I could see the poof of my mother’s teased, sprayed hair and the curve of one hunched shoulder by my leg. Only now, looking back, can I imagine her view: her daughter’s young thighs and the ivory and pink crescents held open with the incongruous metal crank pressed and partly consumed by my young sex, the insides of which must have shone like ripe grapefruit under the doctor’s light. This is how I forgive her, my mother, my good and loving and only mother. I see it through her eyes, and I don’t look away.
“We’ll do a variety of tests and rule out any STDs.” The doctor’s mute face appeared again. “Did you use protection?”
“A condom,” I said. I hadn’t said a word all day, and my throat felt it.
“Boys like this,” the doctor said to my mother, “will tell the girl they’re going to use a condom and then they slip it off before they enter. She would never know the difference.” (Later that evening, my mother repeated this to my father with me standing there in the kitchen, audience to my ignorance and shame. “She would never know the difference,” she reported to him.)
“He had it on,” I said to the doctor, pushing through the misuse of my throat and forcing the speculum out a bit when I spoke.
“We see it all the time,” the doctor said, again addressing my mother as though I hadn’t spoken.
My mother breathed a loud ugh, and the doctor pushed the speculum back up inside me and down against my bottom. “Her uterus is tilted.” Her voice was muffled. “Takes a bit of adjustment to get to the cervical opening. I’ll get a swab of it now.”
My stomach cramped, like the one violent period I had had by that age.
“That’s it,” the doctor said.
The metal slipped out, and I pressed my knees together.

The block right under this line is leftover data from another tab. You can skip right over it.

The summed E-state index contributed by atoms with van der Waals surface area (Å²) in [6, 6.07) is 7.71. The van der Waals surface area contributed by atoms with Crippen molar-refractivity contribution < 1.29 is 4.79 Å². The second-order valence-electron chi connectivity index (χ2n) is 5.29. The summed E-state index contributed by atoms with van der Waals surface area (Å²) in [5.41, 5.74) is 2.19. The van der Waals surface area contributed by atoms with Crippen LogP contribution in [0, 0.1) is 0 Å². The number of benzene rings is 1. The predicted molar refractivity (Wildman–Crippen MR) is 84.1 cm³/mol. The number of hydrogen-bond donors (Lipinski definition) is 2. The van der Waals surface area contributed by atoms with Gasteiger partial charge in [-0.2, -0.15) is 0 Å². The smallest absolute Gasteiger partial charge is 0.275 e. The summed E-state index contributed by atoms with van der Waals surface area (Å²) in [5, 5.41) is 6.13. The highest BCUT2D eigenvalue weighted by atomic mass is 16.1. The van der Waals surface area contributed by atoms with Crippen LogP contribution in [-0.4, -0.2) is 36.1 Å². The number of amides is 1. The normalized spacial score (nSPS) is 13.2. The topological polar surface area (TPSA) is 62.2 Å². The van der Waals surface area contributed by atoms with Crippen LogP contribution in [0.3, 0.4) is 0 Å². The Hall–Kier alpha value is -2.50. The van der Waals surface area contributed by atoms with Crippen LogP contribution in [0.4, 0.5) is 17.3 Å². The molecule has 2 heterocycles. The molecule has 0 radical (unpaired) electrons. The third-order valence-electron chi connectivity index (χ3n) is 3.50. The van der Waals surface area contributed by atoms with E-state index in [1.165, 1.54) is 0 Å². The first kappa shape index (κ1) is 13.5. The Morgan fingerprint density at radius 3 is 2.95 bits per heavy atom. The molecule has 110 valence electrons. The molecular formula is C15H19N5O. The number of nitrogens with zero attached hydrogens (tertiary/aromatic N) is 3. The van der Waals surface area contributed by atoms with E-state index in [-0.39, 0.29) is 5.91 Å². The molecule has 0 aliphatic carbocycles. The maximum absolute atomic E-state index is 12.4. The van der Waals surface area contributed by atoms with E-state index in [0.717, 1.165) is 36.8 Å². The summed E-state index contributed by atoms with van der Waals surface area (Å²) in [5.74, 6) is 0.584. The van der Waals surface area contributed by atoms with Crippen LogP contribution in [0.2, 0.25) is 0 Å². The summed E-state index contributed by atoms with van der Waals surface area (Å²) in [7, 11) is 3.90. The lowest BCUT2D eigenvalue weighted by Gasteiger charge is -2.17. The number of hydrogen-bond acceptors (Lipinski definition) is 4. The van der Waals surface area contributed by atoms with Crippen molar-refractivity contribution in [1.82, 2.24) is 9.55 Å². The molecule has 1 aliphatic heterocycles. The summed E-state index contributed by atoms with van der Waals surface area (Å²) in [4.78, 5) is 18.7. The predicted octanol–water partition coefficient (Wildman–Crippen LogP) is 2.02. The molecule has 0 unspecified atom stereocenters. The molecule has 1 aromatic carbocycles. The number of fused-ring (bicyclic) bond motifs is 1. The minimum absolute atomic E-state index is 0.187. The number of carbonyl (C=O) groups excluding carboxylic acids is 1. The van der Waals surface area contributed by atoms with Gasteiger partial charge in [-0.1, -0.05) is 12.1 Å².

“You can sit up,” she said.
I did, quickly, and I was grateful.
“How long until the results come back?” my mother said.
“Two weeks. I’d recommend a pregnancy test at home around that same time.”
My mother closed her eyes and sank into herself. She aged decades in one breath. “Okay.” She pressed her lips into a ragged line.
I looked down. My hands were small—fingernails short, bare, unadorned—and crumpled the scratchy medical paper in my lap. I thought of his bedroom, the rough surface of his bedspread and how it hurt a bit more than I thought it would, how I bled, and how he had seemed much kinder than that cold room.
September 27th, 2018: Christine Blasey Ford testifies on Capitol Hill. “I can’t do anything else but watch,” I say to my mom on the phone. “I’m going through the motions, but that’s it.” I stir the boiling noodles.
“I feel the same,” she says. “I think I’ve told you this, but I had something like that happen to me.”
“No, you’ve never told me anything like that,” I say, and I’m barely breathing.
“So, this was during my senior year, after my parents’ divorce. I don’t remember all of it. Just like Dr. Ford, I remember being at a party at a friend’s house, but I don’t remember whose house or how I got there or even anyone that was there. But there was guy—he was this big guy. I don’t remember his name or even how I knew him, and I remember we were drinking beers. I only had one, which is what was strange—”
I exhale. Louder than I mean to.
“Should I stop?” she says.
“I’m okay. Keep going.” The spoon quivers in my hand. I put it down, and I press the heels of my hands into my eye sockets until they ache.